I will also be the first to admit that the Republican party is far from ideal according to Orthodoxy. But I don’t think that actually has to do with their economic positions. Both political parties here are quite generous with government funds by the standards of historical Orthodox or other traditional Christian societies. The Republicans don’t go anywhere near far enough in their positions on traditional values. They can’t be cause the public would not support these positions. The public would not support these positions because the churches, including the Orthodox, have been awol in their teaching of traditional morality and exercising discipline (including eucharistic discipline).

    So, essentially, there is no hope of any immediate political rectification of the paganism in this society. It is up to each church – – especially, since it holds the fulness of the truth, the Orthodox Church – – to teach and exercise discipline and persuade as many people, Orthodox and non-Orthodox alike, of the truth of our faith, including the moral truth.

    However, most of our hierarchs are not exceedingly brave souls. To move decisively in the direction of tradition would initially cost them members and income. Moreover, any number of them simply do not believe in Orthodox morality anymore but only give it lip service and ignore it when it is convenient.

    So that’s the current status. Furthermore, for the record, I do not believe that the soft evangelical-style revival that you might see in any given OCA or Antiochian parish is actually strong enough medicine to change much of anything. The Orthodox that I admire most are the Old Calendarists, whether they be Slavic or Greek (even though the Greek Old Calendarists are schismatic). It has been my experience that, at a minimum, they draw a clear line between the society at large and the society of the Church. In insisting on the old values and not compromising with the modernizing influences of the last 75 years or so, they provide a clear contrast and emphatic rejection of modern American values.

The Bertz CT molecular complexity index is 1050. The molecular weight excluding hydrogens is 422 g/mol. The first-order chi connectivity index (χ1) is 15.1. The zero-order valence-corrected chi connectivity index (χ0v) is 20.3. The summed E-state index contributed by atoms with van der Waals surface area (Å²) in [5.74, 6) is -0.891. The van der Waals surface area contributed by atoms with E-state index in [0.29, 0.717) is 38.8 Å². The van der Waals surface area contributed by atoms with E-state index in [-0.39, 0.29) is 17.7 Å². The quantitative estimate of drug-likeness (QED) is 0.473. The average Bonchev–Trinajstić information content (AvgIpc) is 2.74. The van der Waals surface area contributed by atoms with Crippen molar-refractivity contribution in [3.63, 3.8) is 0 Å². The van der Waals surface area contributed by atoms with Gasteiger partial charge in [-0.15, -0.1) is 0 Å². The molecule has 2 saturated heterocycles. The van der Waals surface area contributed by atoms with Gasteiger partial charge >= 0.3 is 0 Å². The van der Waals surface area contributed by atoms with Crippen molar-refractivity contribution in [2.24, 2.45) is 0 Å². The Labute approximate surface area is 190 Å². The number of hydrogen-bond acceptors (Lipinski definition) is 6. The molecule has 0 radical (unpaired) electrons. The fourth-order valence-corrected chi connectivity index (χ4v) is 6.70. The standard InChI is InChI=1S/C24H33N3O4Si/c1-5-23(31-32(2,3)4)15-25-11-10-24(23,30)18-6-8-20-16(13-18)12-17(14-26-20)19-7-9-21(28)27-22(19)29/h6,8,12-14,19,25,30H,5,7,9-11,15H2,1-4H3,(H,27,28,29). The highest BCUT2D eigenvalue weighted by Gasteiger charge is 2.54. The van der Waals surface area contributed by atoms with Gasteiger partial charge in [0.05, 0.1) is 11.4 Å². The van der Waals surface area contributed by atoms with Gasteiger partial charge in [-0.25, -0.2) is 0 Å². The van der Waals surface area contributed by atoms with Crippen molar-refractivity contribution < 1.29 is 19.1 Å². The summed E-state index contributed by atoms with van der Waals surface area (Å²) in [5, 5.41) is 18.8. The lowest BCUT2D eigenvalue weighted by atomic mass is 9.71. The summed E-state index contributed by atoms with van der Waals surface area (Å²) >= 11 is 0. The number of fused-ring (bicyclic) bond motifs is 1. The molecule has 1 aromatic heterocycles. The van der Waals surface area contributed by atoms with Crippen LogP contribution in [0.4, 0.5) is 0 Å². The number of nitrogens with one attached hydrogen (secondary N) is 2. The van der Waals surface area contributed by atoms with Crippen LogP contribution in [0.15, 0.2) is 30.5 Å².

So . . . perhaps the rest of the Church will eventually see the light and turn that corner.

  13. Scott Pennington :

    “To echo Met. Jonah, where are the Orthodox Hospitals (which FOCA would force to do abortion if it wanted to receive federal funds and likely accredidation); where are the Orthodox schools (which would be required under federal law to teach and practice all sorts of things in violation of Church teaching to be ‘real’ schools)…the list goes on.”

    Do you not answer your own question? How can there be Orthodox hospitals and schools in a society where the government forces them to do and teach unspeakable evil? There can’t. They either go out of business or cease to be Orthodox. That is the price of staying out of politics, because it is a certainty that at least one political party supports measures to coerce hospitals and schools into evil activities.

  14. Elder Ephraim has founded seventeen monasteries in the United States and Canada. These monasteries must be filled already by monks/nuns (young people coming perhaps from the “animal houses”). I do not think that he started by publicly announcing a plan. People describe him as a fragile man, keeping his eyes barely open due to the concentration on prayer.
    I see here that the comments have mostly “political flavor”. What about more on spiritual matters?

  15. Scott, I disagree with your statement(s) in one, well two particulars only. The Church does not have an ideology, at least as I understand the term. The Church has the truth. Ideologies are belief systems masquerading as the truth and they frequently end in …ism. They are all dehumanizing because they are focused on the created thing rather than the Creator. They short-circuit thought with templates that must be adhered to at all costs. They substitute ideas for personhood; passions for ontological reality. Almost with out exception the proponents use demagogic methods to whip up support, solicit money and gain/retain power often without any personal adherence to the ideology to begin with.